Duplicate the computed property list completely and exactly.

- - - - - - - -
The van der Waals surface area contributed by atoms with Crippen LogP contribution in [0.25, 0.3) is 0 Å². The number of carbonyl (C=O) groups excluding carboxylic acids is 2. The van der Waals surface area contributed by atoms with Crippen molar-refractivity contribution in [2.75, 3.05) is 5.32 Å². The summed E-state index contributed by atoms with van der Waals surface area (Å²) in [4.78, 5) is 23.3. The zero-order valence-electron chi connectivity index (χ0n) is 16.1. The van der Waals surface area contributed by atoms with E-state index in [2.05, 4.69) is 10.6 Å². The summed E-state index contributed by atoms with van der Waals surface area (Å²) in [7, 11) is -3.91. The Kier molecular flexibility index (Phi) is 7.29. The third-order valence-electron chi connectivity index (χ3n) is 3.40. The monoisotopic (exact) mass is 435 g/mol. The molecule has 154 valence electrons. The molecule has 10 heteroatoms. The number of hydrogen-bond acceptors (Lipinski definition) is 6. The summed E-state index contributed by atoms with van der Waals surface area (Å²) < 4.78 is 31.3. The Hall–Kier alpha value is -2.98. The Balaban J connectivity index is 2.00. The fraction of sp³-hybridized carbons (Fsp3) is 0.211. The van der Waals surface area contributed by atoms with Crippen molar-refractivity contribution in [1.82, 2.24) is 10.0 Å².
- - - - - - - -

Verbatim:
The van der Waals surface area contributed by atoms with Crippen LogP contribution in [0.25, 0.3) is 0 Å². The number of carbonyl (C=O) groups excluding carboxylic acids is 2. The van der Waals surface area contributed by atoms with Crippen molar-refractivity contribution in [2.75, 3.05) is 5.32 Å². The summed E-state index contributed by atoms with van der Waals surface area (Å²) in [4.78, 5) is 23.3. The zero-order valence-electron chi connectivity index (χ0n) is 16.1. The van der Waals surface area contributed by atoms with E-state index in [2.05, 4.69) is 10.6 Å². The summed E-state index contributed by atoms with van der Waals surface area (Å²) in [7, 11) is -3.91. The Kier molecular flexibility index (Phi) is 7.29. The third-order valence-electron chi connectivity index (χ3n) is 3.40. The monoisotopic (exact) mass is 435 g/mol. The molecule has 154 valence electrons. The molecule has 10 heteroatoms. The number of hydrogen-bond acceptors (Lipinski definition) is 6. The summed E-state index contributed by atoms with van der Waals surface area (Å²) < 4.78 is 31.3. The Hall–Kier alpha value is -2.98. The Balaban J connectivity index is 2.00. The fraction of sp³-hybridized carbons (Fsp3) is 0.211. The van der Waals surface area contributed by atoms with Crippen molar-refractivity contribution in [1.82, 2.24) is 10.0 Å².